Big, bustling Prego has long been one of our favourite Italian restaurants. In the past two years, personable German sommelier BRITTA GIESE has been presiding over the corkscrew, so to speak, and taking the Fairmont Singapore’s wine culture to a whole new level.
Where are you from?
A small wine town called Ingelheim in the province of Rheinhessen, which specialises in pinot noir. I like to say that there are just seven cows in our province; all the rest is vineyards, for mile after mile.
How did your love affair with wine begin?
It all started with picking grapes – we all did that. But when I was growing up, to make wine your career you had to be from a winegrowing family; no one would ever hire a winemaker.
Never thinking I could actually study wine, I studied social work instead. I was a bit of a rebel, though, and didn’t conform to the extremely conservative European and German system, where your pedigree, who your parents are and what pieces of paper you have are all-important. For a while, I drifted.
Moving to Vancouver at the age of 22 was a total eye-opener; attitudes in North America were completely different, and I realised I could do anything I wanted. So I studied for my certification through WSET (the Wine and Spirit Educational Trust), one of the two top schools; the other is the International Sommelier Guild.
At one stage, I thought I’d become a chef. But F&B is gruelling anyway, and hardest of all is working in the kitchen. I have the greatest respect for anyone who does it, but it wasn’t for me. That said, the experience gave me a useful understanding of the challenges the kitchen faces, a great help in my work as a sommelier.
Your Canadian fiancé Jason Sych is a chef, right?
Yes, I met him in Victoria. But after 15 years in the kitchen, he went back to school to study marketing, with a focus on F&B. He was with Swissôtel the Stamford here for a while, and is now working with Peter Knipp, of World Gourmet Summit fame.
How does one become a sommelier?
You don’t become a sommelier by taking a four-year university degree in the subject; I learnt on the job, by educating myself through courses and by keeping up to date through extensive reading.
I worked my way up in a series of restaurants, from food-runner – a terrible job! – to food and wine server. Selling wine was always part of the job. Then I became the “wine expert” for an excellent wine company in Victoria, British Columbia. Moving through their stores, I developed a staff training manual on advising customers what to buy.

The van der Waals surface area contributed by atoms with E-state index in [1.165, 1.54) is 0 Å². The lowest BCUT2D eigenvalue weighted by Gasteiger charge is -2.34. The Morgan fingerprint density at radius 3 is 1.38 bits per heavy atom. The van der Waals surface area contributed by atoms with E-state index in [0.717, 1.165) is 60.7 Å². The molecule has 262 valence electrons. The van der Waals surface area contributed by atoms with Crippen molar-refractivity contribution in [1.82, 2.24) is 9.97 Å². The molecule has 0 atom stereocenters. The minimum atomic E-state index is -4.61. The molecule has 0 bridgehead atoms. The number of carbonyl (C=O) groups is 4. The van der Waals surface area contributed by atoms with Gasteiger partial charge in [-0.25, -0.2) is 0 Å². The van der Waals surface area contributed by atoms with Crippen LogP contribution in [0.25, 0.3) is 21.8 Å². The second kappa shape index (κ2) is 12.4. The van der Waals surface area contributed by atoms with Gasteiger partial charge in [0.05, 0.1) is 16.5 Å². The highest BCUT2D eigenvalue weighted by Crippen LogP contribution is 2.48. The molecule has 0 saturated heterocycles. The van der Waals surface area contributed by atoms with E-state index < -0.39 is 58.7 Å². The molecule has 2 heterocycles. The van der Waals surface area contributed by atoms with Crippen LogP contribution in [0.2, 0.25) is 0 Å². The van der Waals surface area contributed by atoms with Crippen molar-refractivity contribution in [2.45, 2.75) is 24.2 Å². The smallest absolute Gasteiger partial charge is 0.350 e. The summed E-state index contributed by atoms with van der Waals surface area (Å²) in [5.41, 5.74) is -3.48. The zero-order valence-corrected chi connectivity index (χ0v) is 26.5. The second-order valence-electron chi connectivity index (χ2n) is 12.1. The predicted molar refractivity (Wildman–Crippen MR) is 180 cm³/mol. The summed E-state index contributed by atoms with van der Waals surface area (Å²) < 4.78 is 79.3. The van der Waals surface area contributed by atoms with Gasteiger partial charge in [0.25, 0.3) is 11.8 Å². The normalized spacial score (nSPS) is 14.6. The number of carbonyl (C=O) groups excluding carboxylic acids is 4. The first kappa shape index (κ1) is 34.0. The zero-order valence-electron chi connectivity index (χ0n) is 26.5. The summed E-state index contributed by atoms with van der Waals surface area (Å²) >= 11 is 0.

In 2005, I was taken on by Sooke Harbour House – British Columbia’s best and one of the world’s top restaurants, famous for seafood, its extensive cellar and its groundbreaking vision for organic wine production. I became chief sommelier and was in charge of the wine cellar. They’re an eccentric lot, and not easy to get along with. But I’m opinionated, too, and quite capable of standing up for myself.
My three years there were idyllic, in so many ways. Jason and I lived in a nearby cottage in the countryside, where bears would come into the orchard at night. But as always, there comes a time to move on.
Vancouver Island has been called “the velvet rut”; it’s easy to get stuck there. I already had the best job in my field; there was nowhere for me to go. So when the recession hit, we decided to move to Asia.
Describe your role at the Fairmont.
I maintain the wine list and oversee wine-related matters for all the Fairmont restaurants: Prego, Szechuan Court for Chinese, Mikuni for Japanese, Alligator Pear for poolside vegetarian fare, and the INK Bar.
When I started, the wine cellar was in a dismal state, and the staff had little knowledge of wine. I inherited a bunch of wines that were useless, or dead, and I had to get rid of them. What’s more, the wine list made no sense; as a sommelier, you shouldn’t buy wines just because you like them: you should be buying them for your guests, with a proper understanding of your market’s needs and wants. Purchasing wine involves dealing with suppliers, building relationships, negotiating prices, and doing all the admin that comes with it.